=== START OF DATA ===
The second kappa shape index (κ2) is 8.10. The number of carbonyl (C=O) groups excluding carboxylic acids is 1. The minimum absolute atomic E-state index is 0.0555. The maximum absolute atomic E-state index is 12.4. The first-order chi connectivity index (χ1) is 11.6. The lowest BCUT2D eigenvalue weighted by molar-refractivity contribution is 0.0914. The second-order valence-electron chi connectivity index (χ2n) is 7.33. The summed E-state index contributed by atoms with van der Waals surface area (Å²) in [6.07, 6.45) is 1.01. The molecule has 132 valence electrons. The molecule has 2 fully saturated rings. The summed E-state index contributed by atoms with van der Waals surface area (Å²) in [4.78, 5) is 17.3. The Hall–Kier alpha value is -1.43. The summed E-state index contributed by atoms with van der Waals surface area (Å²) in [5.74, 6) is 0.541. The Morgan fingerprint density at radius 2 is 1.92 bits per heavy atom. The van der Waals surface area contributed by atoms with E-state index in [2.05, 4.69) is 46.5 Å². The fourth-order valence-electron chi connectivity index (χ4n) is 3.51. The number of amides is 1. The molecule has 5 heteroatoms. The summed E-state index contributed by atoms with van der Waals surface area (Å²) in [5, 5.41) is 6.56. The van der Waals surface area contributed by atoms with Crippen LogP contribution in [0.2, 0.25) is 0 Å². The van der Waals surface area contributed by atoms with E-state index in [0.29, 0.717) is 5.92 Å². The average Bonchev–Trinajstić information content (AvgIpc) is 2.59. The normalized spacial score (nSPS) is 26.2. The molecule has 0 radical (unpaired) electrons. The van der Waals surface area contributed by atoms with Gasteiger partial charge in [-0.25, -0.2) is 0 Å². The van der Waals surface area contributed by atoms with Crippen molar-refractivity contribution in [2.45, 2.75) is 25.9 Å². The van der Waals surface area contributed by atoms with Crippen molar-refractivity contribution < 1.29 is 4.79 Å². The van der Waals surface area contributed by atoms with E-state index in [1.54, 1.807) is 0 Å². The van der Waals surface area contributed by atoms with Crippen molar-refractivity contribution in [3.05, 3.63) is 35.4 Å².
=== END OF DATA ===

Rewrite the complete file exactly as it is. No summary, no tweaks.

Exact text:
The second kappa shape index (κ2) is 8.10. The number of carbonyl (C=O) groups excluding carboxylic acids is 1. The minimum absolute atomic E-state index is 0.0555. The maximum absolute atomic E-state index is 12.4. The first-order chi connectivity index (χ1) is 11.6. The lowest BCUT2D eigenvalue weighted by molar-refractivity contribution is 0.0914. The second-order valence-electron chi connectivity index (χ2n) is 7.33. The summed E-state index contributed by atoms with van der Waals surface area (Å²) in [6.07, 6.45) is 1.01. The molecule has 132 valence electrons. The molecule has 2 fully saturated rings. The summed E-state index contributed by atoms with van der Waals surface area (Å²) in [4.78, 5) is 17.3. The Hall–Kier alpha value is -1.43. The summed E-state index contributed by atoms with van der Waals surface area (Å²) in [5.74, 6) is 0.541. The Morgan fingerprint density at radius 2 is 1.92 bits per heavy atom. The van der Waals surface area contributed by atoms with E-state index in [2.05, 4.69) is 46.5 Å². The fourth-order valence-electron chi connectivity index (χ4n) is 3.51. The number of amides is 1. The molecule has 5 heteroatoms. The summed E-state index contributed by atoms with van der Waals surface area (Å²) in [5, 5.41) is 6.56. The van der Waals surface area contributed by atoms with Crippen LogP contribution in [0.2, 0.25) is 0 Å². The van der Waals surface area contributed by atoms with E-state index in [0.29, 0.717) is 5.92 Å². The average Bonchev–Trinajstić information content (AvgIpc) is 2.59. The normalized spacial score (nSPS) is 26.2. The molecule has 0 radical (unpaired) electrons. The van der Waals surface area contributed by atoms with Gasteiger partial charge in [-0.25, -0.2) is 0 Å². The van der Waals surface area contributed by atoms with Crippen molar-refractivity contribution in [2.45, 2.75) is 25.9 Å². The van der Waals surface area contributed by atoms with Crippen molar-refractivity contribution < 1.29 is 4.79 Å². The van der Waals surface area contributed by atoms with E-state index in [1.54, 1.807) is 0 Å². The van der Waals surface area contributed by atoms with Crippen molar-refractivity contribution in [3.05, 3.63) is 35.4 Å².